John Habergham, Myton Law, Hull U.K.
The London Circuit Commercial Court has introduced a voluntary pilot scheme for capped costs litigation.
The court is the successor to the London Mercantile Court and is there to provide an alternative to the Commercial Court for lower value disputes for commercial claims such as carriage of goods, import and export of goods, commodities, insurance and re-insurance and banking.
This particular court is well liked by Myton Law. It has a system of electronic filing of documents which means that when we are in a jurisdiction race, we can quickly commence a claim (usually within an hour or so) and fix jurisdiction. And the quality of judges is good.
It is probably a reflection of our use of this court that John Habergham has been invited to sit on the Court User’s Committee. We learnt that we were the joint fourth highest user of the court.
The scheme is entirely voluntary with the facility to transfer mainstream matters into the scheme during the course of litigation (alternatively, if the parties or the judge wishes, the matter can be transferred out of the pilot scheme back into mainstream litigation) and is to last for two years.
It is appropriate for claims where the amount at issue is £250,000 or less and which will be resolved, ultimately, by a trial of two days or less.
The aim is to streamline the whole procedure and, therefore, lower the costs of litigation; to increase the certainty of what costs are recoverable during the proceedings; and to speed up the whole process.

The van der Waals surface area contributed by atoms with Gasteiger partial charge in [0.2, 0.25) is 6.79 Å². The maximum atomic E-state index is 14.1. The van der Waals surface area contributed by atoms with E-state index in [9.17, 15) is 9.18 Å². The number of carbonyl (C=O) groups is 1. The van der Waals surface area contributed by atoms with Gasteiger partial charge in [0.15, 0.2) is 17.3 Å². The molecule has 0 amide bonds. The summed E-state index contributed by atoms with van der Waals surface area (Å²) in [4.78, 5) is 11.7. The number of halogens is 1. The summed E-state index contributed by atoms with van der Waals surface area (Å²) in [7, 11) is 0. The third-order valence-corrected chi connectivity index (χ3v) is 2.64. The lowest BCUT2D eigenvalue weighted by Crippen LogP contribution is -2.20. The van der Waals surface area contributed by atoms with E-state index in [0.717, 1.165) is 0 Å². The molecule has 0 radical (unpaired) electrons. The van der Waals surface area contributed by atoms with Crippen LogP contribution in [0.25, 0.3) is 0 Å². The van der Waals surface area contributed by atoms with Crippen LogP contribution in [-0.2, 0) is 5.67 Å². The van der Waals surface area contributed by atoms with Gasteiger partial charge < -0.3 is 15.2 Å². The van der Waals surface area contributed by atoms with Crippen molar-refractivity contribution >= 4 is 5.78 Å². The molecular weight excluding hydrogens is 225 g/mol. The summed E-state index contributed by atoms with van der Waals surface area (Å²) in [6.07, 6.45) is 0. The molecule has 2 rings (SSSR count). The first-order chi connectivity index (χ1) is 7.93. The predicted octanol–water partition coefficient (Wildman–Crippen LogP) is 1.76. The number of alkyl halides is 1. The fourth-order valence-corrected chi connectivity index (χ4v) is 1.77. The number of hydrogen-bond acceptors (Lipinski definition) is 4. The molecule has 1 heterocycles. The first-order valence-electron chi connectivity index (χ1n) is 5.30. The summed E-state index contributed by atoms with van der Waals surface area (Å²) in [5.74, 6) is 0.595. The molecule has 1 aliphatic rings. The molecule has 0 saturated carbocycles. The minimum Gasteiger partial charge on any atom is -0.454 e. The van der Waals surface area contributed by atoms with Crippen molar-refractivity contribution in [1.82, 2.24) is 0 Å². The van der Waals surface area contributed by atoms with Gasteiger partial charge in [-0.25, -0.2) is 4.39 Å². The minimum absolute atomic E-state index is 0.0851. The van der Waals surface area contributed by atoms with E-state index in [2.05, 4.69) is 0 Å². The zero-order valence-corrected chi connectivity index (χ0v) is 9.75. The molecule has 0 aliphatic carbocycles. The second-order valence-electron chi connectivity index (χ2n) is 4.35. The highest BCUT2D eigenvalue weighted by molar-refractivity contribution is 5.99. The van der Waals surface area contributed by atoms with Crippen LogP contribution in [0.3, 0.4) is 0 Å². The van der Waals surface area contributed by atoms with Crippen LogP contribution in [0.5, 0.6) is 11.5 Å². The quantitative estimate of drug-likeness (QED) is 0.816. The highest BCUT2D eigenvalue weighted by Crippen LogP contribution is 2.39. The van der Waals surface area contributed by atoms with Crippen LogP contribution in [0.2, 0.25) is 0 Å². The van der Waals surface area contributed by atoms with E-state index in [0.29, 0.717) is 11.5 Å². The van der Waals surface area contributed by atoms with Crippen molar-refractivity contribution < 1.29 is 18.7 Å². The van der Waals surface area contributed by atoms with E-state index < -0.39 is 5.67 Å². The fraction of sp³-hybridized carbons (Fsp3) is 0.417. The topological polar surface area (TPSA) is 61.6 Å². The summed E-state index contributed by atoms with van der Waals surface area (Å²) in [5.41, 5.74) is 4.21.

It seeks to achieve this in a manner which is similar, for those of you who are familiar with them, to the London Maritime Arbitrator’s Association small claims procedures and intermediate claims procedures.
For example, statements of case are limited in length and must include concise summaries of the issues and must include detailed calculations of any sums sought to be recovered; the statements of case are to be supported by core documents and these documents can stand in place of witness evidence. There is no disclosure (unless the court orders otherwise); if witness statements are to be deployed, they are limited in number and they are limited in length. Unless the court orders otherwise, no expert evidence is permitted at the trial. If the court does order expert evidence, then it will be a single joint expert.
No costs budgets are required because the levels of recoverable costs are fixed. The pilot scheme contains a detailed list of the stages of litigation and what amounts are recoverable for each stage; and the overall costs limit recoverable by one party from another is £80,000 for the entire process.
Where one of our justices of the Supreme Court said, a few years ago, that the costs of litigation in this jurisdiction was becoming prohibitive, and could only be afforded by insurance companies or plc, any scheme such as this which provides access to high quality judiciary must be welcomed.
If you have any further queries regarding the capped costs pilot scheme, please contact John Habergham.